News Roundup: Doc Pay, Quality Reporting, and a Tough New Law
New TN Law Puts Addicted Moms in Legal Peril
Let's start in Tennessee, where Republican Governor Bill Haslam has signed into law a controversial bill that gives prosecutors the option of pursuing jail time for mothers who give birth to babies while withdrawing from drugs ingested during pregnancy.
The bill has drawn strong criticism from several groups including Planned Parenthood, the ACLU, and a U.S. drug official, Michael Botticelli, acting director of the White House Office of National Drug Control Policy. A petition with more than 10,000 signatures did not sway Haslam, who waited until the last day available to sign the bill into law.
At issue is the desire to drive down the number of babies born in Tennessee with neonatal abstinence syndrome (NAS), essentially drug withdrawal as a result of the mother using drugs during pregnancy. In 2013, the first year the state's health departments began requiring hospitals to report of cases of NAS, there were 921 cases of NAS. So far in 2014, there have been 253.
Opponents fear the law will prevent drug-addicted mothers from seeking treatment while advocates cite the need for a tougher alternative. Previously, mothers could be charged with a misdemeanor, which triggered treatment through the state's drug courts.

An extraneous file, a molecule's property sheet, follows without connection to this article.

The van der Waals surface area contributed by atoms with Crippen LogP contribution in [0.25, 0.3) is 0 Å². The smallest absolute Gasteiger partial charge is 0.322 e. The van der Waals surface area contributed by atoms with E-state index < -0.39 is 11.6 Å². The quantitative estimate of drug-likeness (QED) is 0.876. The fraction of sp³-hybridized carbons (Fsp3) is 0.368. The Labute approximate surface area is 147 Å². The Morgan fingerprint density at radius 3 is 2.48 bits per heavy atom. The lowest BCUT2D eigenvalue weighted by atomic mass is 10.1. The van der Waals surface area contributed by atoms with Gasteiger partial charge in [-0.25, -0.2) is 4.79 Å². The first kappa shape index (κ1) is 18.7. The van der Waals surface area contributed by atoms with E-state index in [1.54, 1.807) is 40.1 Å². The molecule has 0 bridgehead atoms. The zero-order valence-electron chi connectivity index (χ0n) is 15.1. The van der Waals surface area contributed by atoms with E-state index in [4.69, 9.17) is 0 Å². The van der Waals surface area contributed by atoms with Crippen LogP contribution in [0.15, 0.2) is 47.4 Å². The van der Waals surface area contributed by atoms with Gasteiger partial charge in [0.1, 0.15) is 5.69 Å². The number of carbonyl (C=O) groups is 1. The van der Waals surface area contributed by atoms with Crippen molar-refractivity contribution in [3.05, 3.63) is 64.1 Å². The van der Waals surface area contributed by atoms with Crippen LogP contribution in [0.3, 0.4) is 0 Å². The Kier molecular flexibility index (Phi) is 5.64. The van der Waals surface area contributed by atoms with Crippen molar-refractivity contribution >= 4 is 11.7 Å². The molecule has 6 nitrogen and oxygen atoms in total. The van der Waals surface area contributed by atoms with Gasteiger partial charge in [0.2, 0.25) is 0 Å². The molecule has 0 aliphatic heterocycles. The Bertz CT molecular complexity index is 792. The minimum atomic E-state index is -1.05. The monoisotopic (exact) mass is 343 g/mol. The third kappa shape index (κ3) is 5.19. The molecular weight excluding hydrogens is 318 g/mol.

The new law, which goes into effect July 1, allows mothers who give birth to babies with NAS to be prosecuted for homicide if the baby dies because of the drugs taken during pregnancy, or for assault if a baby is born addicted or is harmed. Mothers who get into treatment can avoid criminal charges.
In a statement, Governor Haslam emphasized the bill was aimed at ultimately getting mothers into treatment programs. The state's health commissioner, John Dreyzehner, MD, MPH wants physicians to be more cautious of the medications prescribed to pregnant women. According to 2013 state health data, in 63% of NAS cases, at least one of the medications was prescribed by a healthcare provider.
Jacqueline Fellows is an editor for HealthLeaders Media.
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